Historical Plaque Properties


Alfred Jones - Realtor - Conveyancer - Insurance Broker
28 Norman Street
Stratford, ON

  28 Norman Street was constructed in 1918 by Alfred Erie Francis Jones who was a realtor, conveyancer, and insurance broker. Jones sold this property to James Anthony Chowen in 1919. Land records indicate that Jones constructed and sold many homes in Stratford at this time including neighbouring 22 Norman Street as well as 319 Ontario Street, both of which hold ACO Historical Plaques.


28 Norman Street is a two-and-a-half-storey Foursquare style home with a red brick envelope and a parged concrete foundation. The Foursquare style derived from what has been dubbed the Rectilinear style by architectural historians Wilbert Hasbrouck and Paul Sprague. The Foursquare style is characterized by its boxy massing and hipped roof. It emerged in the 1890s as a response to the ornate and often ostentatious Queen Anne style. Common characteristics of the Foursquare style are exemplified in 28 Norman Street such as the scant decoration, a hipped roof, and the centred gabled dormer. Cleaner brick below the upper left windowsill on the front elevation and comparison with 22 and 26 Norman Street suggest that this house once had a full-width porch, which is another common characteristic of the Foursquare style. In the United States, this style was one of the most popular in the 1900s and 1910s. The same is likely true in Canada. By 1930, the style had run its course.

Though briefly occupied by salesman, James Colquhoun, in 1919, James Anthony Chowen resided here by 1920. Chowen, the middle child of seven, was born in 1861 to parents Richard and Martha Chowen. Richard was an English immigrant who emigrated from Devon County, England to Canada marrying Martha who was born in Downie Township in 1837. The family settled on a farm in Downie Township and James took over farming operations from his father by 1901, before relocating to Stratford. In 1915, James’s wife, Annie, passed away from typhlitis at the age of 39. She was similarly born to an English father, Thomas B. Holliday, and Canadian mother, Mary Ann Holliday.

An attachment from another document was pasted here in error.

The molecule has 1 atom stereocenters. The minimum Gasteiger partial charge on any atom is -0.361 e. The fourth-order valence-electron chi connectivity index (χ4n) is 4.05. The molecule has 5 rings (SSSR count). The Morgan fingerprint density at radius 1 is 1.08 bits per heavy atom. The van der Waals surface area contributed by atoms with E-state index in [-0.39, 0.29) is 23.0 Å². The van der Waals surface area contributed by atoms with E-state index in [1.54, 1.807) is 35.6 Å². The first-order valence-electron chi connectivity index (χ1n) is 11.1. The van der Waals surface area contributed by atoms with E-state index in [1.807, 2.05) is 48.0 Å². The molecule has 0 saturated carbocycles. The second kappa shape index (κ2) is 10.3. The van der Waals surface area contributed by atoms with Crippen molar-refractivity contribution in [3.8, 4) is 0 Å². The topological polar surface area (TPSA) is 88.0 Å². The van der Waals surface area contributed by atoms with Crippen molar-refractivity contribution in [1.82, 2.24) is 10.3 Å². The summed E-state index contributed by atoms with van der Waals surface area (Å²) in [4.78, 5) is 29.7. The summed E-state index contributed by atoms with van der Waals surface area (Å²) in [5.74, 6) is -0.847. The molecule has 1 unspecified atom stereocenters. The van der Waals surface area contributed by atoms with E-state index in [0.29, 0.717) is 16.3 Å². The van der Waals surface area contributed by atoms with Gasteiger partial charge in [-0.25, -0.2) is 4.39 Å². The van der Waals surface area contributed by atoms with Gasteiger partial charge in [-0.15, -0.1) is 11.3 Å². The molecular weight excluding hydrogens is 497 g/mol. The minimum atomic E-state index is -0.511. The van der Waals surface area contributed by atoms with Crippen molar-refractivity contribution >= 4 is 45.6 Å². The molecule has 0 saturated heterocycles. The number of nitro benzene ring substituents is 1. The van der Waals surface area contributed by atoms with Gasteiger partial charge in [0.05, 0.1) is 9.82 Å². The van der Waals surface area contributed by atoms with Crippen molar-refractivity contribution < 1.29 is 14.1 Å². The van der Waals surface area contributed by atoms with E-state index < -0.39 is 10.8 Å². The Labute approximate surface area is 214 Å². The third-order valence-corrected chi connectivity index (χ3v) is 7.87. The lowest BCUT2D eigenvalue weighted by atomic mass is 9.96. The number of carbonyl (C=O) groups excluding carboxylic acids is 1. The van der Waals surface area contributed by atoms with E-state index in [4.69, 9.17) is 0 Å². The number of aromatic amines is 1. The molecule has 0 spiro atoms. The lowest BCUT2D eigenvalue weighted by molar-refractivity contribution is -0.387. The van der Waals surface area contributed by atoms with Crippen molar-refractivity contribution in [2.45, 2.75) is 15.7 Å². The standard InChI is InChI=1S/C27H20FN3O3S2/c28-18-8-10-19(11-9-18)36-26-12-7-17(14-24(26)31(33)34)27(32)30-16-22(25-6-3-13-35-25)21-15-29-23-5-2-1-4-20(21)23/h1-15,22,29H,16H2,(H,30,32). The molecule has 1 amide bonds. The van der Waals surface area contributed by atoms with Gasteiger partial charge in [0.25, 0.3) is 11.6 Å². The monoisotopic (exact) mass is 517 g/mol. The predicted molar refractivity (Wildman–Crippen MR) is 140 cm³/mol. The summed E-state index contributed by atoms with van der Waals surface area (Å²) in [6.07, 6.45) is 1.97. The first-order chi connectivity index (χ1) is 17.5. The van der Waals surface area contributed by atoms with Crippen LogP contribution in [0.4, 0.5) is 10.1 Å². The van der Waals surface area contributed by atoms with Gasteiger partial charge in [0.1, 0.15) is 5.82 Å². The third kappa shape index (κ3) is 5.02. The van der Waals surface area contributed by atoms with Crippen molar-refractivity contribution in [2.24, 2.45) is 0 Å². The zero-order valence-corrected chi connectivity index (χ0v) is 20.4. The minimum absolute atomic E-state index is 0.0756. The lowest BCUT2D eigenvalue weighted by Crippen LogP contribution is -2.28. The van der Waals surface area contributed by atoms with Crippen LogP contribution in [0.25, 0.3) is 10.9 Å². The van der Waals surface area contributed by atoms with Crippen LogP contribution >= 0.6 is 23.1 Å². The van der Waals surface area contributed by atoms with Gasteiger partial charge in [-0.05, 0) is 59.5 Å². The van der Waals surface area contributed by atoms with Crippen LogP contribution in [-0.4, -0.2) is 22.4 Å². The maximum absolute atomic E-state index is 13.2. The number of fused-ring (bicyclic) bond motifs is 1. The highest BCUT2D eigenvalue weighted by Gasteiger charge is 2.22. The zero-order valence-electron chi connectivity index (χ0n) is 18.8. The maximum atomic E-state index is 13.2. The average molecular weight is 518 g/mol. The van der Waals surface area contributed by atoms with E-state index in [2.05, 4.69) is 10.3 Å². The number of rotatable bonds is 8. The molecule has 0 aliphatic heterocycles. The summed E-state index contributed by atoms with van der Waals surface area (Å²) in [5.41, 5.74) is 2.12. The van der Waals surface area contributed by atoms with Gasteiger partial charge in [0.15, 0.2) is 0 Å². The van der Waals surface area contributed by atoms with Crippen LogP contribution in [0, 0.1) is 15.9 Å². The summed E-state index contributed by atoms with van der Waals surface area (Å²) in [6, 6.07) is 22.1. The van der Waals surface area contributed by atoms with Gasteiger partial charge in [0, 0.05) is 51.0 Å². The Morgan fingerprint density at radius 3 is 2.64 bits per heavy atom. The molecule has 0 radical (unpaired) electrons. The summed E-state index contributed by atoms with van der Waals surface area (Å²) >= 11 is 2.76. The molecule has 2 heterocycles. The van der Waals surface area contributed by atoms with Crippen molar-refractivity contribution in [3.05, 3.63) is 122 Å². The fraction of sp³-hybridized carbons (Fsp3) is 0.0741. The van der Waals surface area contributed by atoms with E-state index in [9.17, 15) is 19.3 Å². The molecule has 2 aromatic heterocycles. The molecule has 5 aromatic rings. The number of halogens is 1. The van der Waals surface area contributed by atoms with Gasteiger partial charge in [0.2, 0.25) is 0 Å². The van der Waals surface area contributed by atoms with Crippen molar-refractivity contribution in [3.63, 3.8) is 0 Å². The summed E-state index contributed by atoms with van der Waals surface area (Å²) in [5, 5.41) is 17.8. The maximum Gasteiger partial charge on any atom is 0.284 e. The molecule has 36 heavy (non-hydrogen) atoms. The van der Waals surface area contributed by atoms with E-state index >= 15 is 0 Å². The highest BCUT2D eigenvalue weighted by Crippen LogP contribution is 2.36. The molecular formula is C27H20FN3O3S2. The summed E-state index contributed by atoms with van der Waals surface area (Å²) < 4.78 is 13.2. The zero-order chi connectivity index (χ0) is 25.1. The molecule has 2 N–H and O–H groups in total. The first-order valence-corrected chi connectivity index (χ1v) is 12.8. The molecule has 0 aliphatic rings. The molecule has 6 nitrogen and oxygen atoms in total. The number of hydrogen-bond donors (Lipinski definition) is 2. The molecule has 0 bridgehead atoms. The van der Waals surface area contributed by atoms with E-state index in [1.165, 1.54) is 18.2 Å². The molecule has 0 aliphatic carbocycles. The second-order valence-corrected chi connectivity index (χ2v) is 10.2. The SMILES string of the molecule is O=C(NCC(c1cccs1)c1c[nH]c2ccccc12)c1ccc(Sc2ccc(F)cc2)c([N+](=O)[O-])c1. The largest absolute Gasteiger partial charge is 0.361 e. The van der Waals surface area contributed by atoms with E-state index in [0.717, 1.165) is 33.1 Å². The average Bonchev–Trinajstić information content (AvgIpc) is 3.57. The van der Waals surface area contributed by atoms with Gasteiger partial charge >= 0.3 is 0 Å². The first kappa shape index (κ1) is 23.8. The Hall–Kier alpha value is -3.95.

James lived at 28 Norman Street with his only daughter Mary Martha Doris Chowen who, in 1921, was 13 years old. At this point, James was the manager of the Stratford Steam Laundry Company located on the southwest corner of Ontario and Waterloo streets. This business began on May 17th, 1895, by James’s brothers Edward Thomas and John William. It was the only steam laundry in the city when it started and was known as Chowen brothers until 1904. At this time, the company relocated from a small Wellington location to the Ontario Street building. The business at 159 Ontario Street utilized 3,400 feet of floor space for the “best up to the minute machinery and appliances” operated by 18 to 20 skilled workers.

Stratford Steam Laundry, c. 1905. The Stratford Beacon Semi-Centennial 1855-1905. Colourized.
James worked at the Stratford Steam Laundry until he died from a six year battle with liver cancer on October 10th, 1934. A year later it was known as Stratford Cleaners and Laundry Co. which it remained until 1937 when it became W.G. McCully Grocery for a brief time.

After James’s death in 1934, Mary Chowen was granted the house. In 1937, she married Stratford doctor John Kippan Fisher and may have resided with him elsewhere while renting out 28 Norman Street to R.I. Murray, a sales manager for Farquharson-Gifford. Finally, Mary granted the house to Frederick G. and Ruth June Heard in July 1944.